Publication Date



Open access

Embargo Period


Degree Type


Degree Name

Doctor of Philosophy (PHD)


Psychology (Arts and Sciences)

Date of Defense


First Committee Member

Kristin M. Lindahl

Second Committee Member

Neena M. Malik

Third Committee Member

Debbiesiu L. Lee

Fourth Committee Member

Annette M. La Greca

Fifth Committee Member

Steven A. Safren


Upward of 70% of lesbian, gay, and bisexual (LGB) youth experience some degree of negative parental reaction to their sexual orientation, which is problematic in light of data documenting an association between parental rejection and internalizing problems in these youth. While emerging studies have begun to study mediating factors, this research is limited and has significant gaps. To the author’s knowledge, the current study is the first to examine longitudinal data in this area as well as to investigate general psychological processes (i.e., factors common to all youth and known to be linked to youth mental health outcomes) that may link parental rejection with youth internalizing problems. Specifically, the current study examined indirect effects of parental rejection on internalizing problems through family social support and youth self-esteem. Demographic factors (i.e., youth gender and race/ethnicity) potentially related to these general psychological processes also were examined. Participants included a multiethnic sample of 148 LGB youth (ages 14–26) and 87 of their parents (ages 32–71). Findings indicated that while parental rejection was related to family social support and self-esteem was related to internalizing problems, neither family social support nor self-esteem significantly mediated the association between parental rejection and internalizing problems. Furthermore, no significant differences were found in family social support or self-esteem across youth gender or race/ethnicity. These results have implications for future research as well as clinical work with this population.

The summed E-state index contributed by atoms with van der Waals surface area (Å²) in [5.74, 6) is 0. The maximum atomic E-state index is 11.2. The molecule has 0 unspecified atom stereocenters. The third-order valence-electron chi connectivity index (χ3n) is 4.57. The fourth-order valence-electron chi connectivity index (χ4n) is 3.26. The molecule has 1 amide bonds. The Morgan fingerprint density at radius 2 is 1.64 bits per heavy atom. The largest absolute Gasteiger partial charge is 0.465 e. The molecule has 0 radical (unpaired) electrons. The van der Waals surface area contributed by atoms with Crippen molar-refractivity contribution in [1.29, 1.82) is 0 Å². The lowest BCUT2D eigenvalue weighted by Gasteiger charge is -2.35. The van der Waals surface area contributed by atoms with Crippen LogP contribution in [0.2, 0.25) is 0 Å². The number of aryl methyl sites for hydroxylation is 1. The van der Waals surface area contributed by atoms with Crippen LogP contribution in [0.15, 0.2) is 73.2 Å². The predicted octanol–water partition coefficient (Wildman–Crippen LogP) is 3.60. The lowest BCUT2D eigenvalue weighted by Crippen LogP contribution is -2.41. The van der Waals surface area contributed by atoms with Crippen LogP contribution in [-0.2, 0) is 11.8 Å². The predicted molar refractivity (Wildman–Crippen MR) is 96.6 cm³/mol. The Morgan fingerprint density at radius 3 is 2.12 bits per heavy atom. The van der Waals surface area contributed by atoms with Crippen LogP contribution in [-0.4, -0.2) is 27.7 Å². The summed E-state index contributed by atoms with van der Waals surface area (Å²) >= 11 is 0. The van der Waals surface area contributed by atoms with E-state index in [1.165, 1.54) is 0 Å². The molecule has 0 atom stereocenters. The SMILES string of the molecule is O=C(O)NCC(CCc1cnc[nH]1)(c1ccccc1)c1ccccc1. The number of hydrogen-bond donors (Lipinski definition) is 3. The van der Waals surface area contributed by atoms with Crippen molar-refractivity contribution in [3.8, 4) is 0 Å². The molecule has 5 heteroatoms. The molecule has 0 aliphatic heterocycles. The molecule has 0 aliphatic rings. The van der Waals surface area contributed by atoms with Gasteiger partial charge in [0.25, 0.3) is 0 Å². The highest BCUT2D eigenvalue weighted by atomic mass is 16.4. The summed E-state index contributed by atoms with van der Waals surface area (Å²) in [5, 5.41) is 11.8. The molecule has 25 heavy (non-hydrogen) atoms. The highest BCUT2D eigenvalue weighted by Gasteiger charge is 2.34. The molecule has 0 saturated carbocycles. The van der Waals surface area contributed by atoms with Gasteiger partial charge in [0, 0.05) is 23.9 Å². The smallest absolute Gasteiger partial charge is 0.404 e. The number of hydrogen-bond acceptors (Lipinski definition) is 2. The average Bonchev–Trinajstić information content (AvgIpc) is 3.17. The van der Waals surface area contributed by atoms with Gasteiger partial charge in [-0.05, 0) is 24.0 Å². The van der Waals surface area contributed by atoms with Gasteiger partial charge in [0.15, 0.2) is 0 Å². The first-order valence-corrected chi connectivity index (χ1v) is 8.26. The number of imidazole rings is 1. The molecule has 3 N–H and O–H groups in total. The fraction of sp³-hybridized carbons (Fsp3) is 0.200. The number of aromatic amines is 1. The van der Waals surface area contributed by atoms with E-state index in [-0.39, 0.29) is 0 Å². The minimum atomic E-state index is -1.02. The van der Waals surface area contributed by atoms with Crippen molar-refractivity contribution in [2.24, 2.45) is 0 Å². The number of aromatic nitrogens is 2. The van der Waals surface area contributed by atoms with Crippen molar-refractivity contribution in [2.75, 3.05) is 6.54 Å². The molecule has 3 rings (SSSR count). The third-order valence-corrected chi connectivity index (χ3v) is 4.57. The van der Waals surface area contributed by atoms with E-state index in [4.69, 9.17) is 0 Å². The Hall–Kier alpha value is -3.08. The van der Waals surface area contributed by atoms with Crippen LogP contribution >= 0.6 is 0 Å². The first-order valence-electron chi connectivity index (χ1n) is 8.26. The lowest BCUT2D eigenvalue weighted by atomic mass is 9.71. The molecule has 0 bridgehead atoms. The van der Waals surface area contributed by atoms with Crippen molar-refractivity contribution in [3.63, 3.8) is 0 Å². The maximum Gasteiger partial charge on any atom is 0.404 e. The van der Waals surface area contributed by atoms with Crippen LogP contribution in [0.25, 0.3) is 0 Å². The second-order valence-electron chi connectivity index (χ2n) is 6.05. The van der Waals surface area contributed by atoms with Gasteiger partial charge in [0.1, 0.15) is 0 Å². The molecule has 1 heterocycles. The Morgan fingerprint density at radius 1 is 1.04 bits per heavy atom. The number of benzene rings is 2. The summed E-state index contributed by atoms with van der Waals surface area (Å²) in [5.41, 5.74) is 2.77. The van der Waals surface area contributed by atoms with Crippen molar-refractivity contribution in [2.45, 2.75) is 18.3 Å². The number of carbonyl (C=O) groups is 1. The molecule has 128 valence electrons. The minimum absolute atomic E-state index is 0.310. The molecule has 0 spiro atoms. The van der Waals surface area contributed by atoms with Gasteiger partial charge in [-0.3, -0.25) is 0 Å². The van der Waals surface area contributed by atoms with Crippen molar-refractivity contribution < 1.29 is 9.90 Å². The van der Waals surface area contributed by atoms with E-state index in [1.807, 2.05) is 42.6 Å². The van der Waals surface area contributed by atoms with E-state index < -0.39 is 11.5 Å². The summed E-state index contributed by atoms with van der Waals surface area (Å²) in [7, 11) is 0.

LGB youth; internalizing problems; general psychological processes; sexual minority; homosexual